We've sat down with Henrik to discuss his views on the topic of Digital News and Innovation and challenges the news industry faces.


Henrik Ståhl
Written by
The DNI Fund

When did your passion for journalism start?

Very early. Drawing was my big interest as a child, and I always imagined myself becoming an architect. But that all changed when I turned 12, because that’s when I truly discovered the joy and thrills of language and writing. At first, I wrote fictional stories (that’s what kids normally do), but I quickly realized that my bottomless curiosity and talent for writing was a perfect combination. Hence, I turned my attention to journalism, and decided to become a journalist.

Who inspired you to pursue a career in tech and digital?

I would have to say Internet pioneers such as Aaron Swartz and Ev Williams, because they made me realize that all you need is a curious mind and a bit of tech-savviness – and luckily enough, I possess both of these traits – to make a difference. As a matter of fact, I think that Aaron Swartz was one of the best data journalists that has ever lived, without ever being a journalist. And I have to admit that I never really stood out as a reporter (my wife is way better at that), but I excelled as an editor and co-worker in the online newsroom, thanks to my tech savviness and creativity. Frankly, I can’t think of a better way to spend my days in this industry than by helping people get past all of the barriers and distractions of the digital age to gain actual knowledge of our society through innovative design thinking, as well as assisting reporters and editors [to] make the most of their storytelling through smart, creative solutions. Regarding persons that inspire me within the news industry, I’d have to say Jessica Lessin and Arianna Huffington. Without knowing them in person, I consider them to be modern, progressive leaders. Leaders I would gladly follow.

How do you spot the ‘white space’ in a story to capture a fresh angle, especially across social channels?

Through a game of apples. Some of you have probably done this exercise a bunch of times in various versions. The basic idea is that you have a sheet of paper with 20 or 30 boxes. You draw an apple in the first box. Then a team member – or you, again, if you’re doing it by yourself – draw another apple in the next box. But the second apple mustn’t look anything like the first one, the third one mustn’t look anything like the first and second ones, and so on. This is a great exercise to get all of the basics out of the way. It’s like you cleanse yourself of all the obvious ideas. Now, apply this to news angles. The weirdest angles you find by doing this mind tricking exercise are usually the greatest. The ones with hidden potential waiting to be discovered.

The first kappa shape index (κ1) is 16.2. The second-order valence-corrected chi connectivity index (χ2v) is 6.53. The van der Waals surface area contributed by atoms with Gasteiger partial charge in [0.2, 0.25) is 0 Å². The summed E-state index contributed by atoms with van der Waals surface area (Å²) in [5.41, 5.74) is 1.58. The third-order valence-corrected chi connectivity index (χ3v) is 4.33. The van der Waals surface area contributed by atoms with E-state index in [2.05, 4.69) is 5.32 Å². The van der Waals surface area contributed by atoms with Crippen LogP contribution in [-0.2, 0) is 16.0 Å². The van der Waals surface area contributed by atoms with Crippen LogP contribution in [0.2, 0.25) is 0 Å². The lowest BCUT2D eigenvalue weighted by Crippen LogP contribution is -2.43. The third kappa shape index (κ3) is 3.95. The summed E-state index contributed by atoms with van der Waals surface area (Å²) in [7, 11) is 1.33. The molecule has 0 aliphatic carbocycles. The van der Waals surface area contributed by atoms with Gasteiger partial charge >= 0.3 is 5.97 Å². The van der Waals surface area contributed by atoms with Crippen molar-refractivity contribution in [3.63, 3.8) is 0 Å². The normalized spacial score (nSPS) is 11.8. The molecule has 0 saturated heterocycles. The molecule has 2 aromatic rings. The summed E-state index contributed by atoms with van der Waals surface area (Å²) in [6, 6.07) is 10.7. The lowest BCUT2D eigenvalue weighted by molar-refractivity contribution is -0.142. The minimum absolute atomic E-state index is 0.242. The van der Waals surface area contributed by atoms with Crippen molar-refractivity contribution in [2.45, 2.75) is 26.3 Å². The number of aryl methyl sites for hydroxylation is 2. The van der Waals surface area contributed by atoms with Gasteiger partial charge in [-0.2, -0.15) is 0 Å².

How would you define innovation?

Innovation is when you define a problem, a need, and/or an opportunity, and provide a solution that no one had expected.

How do you feel the news industry has responded to innovation?

Poorly. The primary issue being legacy, and the secondary one being narrowness and redundancy. Unfortunately, the news houses have been too obsessed comparing themselves to their closest rivals, instead of comparing themselves to other industries. Because the real innovation is happening outside of the news industry. I mean, isn’t it quite amazing that so much of the storytelling and communication innovations are born outside of the news sector, when we are supposed to be the experts on storytelling?